Parkland School Shooter's Sentencing Hearing

Parkland School Shooter’s Sentencing Hearing

In court on Tuesday, the Parkland school shooting survivors and bereaved family members of the deceased testified about the loved ones and sense of security the shooter stole from them and expressed displeasure that the jury did not suggest that he be executed.

Teacher Stacey Lippel addressed Nikolas Cruz, who appeared in court wearing a red prison uniform, heavy eyeglasses, and a surgical mask, saying, “You don’t know me, but you tried to murder me.” The person I was on February 14, 2018, at 2:20 p.m., is not the same as the one standing here now. I have been damaged and will never again view the world similarly.

The widow of victim Christopher Hixon was one of many witnesses who addressed Cruz personally, telling the shooter that he did not receive the justice he deserved: Debra Hixon remarked, “You were given a gift – a gift of kindness and mercy, something you did not convey to any of your victims.

A jury recommended Cruz serve a life sentence without the possibility of parole for the shooting at a South Florida high school where 17 people were killed, sparing his life because his defence attorneys argued he was a disturbed, mentally ill person. The recommendation came after a months-long trial to determine whether Cruz should receive the death penalty.

When Cruz, 24, who pleaded guilty last year to 17 counts of murder and 17 counts of attempted murder in the deadliest mass shooting at an American high school, is sentenced, Broward County Circuit Judge Elizabeth Scherer must follow the jury’s recommendation (three jurors voted against a death sentence, which in Florida must be unanimous). This is true even as the epidemic of gun violence on college campuses in the US persists.

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After hearing additional testimony, she’s scheduled to sentence someone on Wednesday formally. Alyssa Alhadeff’s grandfather, David Robinovitz, referred to Cruz on Tuesday by the moniker “Parkland murderer” rather than by his first name, adding that while the gunman “won for the moment,” he will eventually pass away.

At that point, Robinovitz remarked, “I hope you go somewhere to meet your maker, Parkland murderer.” And, Parkland murderer, I pray that God sends you straight to hell, where you will burn there for all eternity.

“You will never comprehend the suffering,”

After the shooting, Anne Ramsay recalled: “listening to the screams and the crying of all the other relatives” while waiting at a motel to find out what had become of her daughter Helena. According to Anne Ramsay, families were notified one by one of the deaths of their loved ones until, eventually, just the Ramsay family remained. “How many families are here, someone asked us when they came over to us. One family was all there was. my relatives

According to her, Cruz was treated in the hospital in the interim. “While our loved ones were dying, you were being cared for.” Ben Wikander’s parents discussed their son’s recovery from three gunshot wounds over the past few years. According to Bree Wikander, whose son was treated by a trauma surgeon, his wounds were “injuries akin to what a soldier would” sustain in battle.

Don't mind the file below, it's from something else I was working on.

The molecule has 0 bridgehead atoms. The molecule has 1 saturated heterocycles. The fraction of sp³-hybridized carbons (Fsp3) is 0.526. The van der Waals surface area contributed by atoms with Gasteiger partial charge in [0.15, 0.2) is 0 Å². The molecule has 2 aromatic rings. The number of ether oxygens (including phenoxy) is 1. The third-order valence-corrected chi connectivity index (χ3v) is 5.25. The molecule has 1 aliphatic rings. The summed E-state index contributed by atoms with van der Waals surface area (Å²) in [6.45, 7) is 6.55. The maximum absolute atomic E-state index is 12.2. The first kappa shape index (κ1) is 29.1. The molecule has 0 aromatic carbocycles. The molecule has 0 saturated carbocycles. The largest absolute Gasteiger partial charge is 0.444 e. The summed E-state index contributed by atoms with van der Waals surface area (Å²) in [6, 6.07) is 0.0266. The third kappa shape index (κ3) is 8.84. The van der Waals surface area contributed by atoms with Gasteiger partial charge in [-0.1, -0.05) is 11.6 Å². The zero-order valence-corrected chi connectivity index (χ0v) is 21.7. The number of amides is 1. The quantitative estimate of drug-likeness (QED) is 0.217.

He is still healing today, she said. He is still constrained in what he can and cannot do. You’ll never be able to comprehend the suffering he has endured. His life, as well as our entire family’s, has been forever altered. Survivor Samantha Mayor similarly described her rehabilitation in a statement by her parents. A gunshot shot through her knee.

“The gunshot genuinely affects me in more than just bodily ways. It makes me think of the scariest day of my life, when I was paralysed from the waist down and was afraid to speak,” she wrote. Mayor is tense right now, scanning every area for the closest exit, and her heart thumps every time she hears a loud noise.

She worries about her future as well. Mayor wrote, “I dread against all odds that there is a potential of his being released one day. I fear that taking my children to school one day will be one of the hardest things I’ve ever had to do.” No justice has been done.

In his evidence, Anthony Montalto III, the 14-year-old victim’s younger brother, emphasised that Cruz is not a victim and that he “should be made an example (of) by being put to death.” Montalto remarked, “He shouldn’t survive while my sister rots in the tomb.

Families express outrage about the trial’s conclusion.

As prosecutors concluded their case for the death penalty last summer, many Parkland families had already testified over some days, outlining the magnitude of the loss they had endured. However, because they had to be approved by counsel on both sides, those comments, according to the father of 14-year-old victim Jaime Guttenberg, the 14 pupils killed, did not contain everything the families wanted to say.

After the jury’s verdict, Fred Guttenberg told CNN last month, “It wasn’t the totality of how we feel.” We shall be free to express ourselves at the sentencing hearing, including our current feelings over the verdict.

The Broward County State Attorney’s Office informed CNN in a statement before the hearing that this second round of victim impact testimony will take place over two days. It is unknown how many of them or the victims’ relatives would testify, but there are no time restrictions, and some witnesses may testify through video conference.